Top NSF petascale supercomputer and expert staff accelerate discoveries for nation's scientists

Published on May 27, 2014 by Aaron Dubrow

Volume rendering of the entropy in a full 3D GRMHD simulation of a differentially rotating and highly magnetized progenitor to a supernovae. Credit: Philipp Moesta, TAPIR, Caltech

Everything is Better in 3D

On Stampede, Philipp Moesta and Christian D. Ott from Caltech succeeded in performing the first fully general-relativistic 3D magnetohydrodynamics simulations of progenitor stars that are believed to lead to energetic, jet-driven supernova explosions. Their findings show that the simulations behave very differently in full, unconstrained 3D compared to the same model simulated with symmetries imposed.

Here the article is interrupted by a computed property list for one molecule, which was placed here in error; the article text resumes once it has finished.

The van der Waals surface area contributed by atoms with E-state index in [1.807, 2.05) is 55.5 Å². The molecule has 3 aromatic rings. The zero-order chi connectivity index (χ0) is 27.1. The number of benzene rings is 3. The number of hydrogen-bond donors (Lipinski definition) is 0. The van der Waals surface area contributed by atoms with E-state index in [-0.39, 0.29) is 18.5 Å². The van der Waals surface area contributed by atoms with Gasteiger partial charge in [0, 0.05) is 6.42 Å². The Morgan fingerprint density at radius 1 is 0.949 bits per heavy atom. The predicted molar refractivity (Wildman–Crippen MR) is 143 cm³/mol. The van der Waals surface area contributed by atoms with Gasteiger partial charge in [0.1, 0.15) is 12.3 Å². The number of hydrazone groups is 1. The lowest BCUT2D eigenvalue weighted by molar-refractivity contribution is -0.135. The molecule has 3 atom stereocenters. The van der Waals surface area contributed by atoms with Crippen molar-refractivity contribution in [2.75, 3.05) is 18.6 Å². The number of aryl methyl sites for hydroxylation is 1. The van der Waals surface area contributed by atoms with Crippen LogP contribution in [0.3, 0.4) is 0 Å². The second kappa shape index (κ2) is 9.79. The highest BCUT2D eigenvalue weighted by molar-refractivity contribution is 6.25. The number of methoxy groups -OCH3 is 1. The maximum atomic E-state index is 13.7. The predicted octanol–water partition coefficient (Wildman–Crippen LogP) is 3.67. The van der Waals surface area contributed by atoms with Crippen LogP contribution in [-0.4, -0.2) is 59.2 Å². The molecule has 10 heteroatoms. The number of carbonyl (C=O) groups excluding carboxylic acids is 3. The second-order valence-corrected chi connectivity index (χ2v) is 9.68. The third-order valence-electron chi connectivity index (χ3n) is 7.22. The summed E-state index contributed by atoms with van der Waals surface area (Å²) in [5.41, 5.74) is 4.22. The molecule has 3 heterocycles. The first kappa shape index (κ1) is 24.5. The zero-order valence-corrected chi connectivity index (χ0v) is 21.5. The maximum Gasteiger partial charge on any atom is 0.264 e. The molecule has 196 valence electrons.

A typical simulation used six to eight million processing hours to simulate the collapse of the progenitor star and approximately 200 milliseconds of post-bounce evolution. They typically run their simulations on roughly 4,000 cores for about two months.

"Stampede's performance really helped push our simulations to the limit," said Ott. "Our research would have been practically impossible without Stampede."

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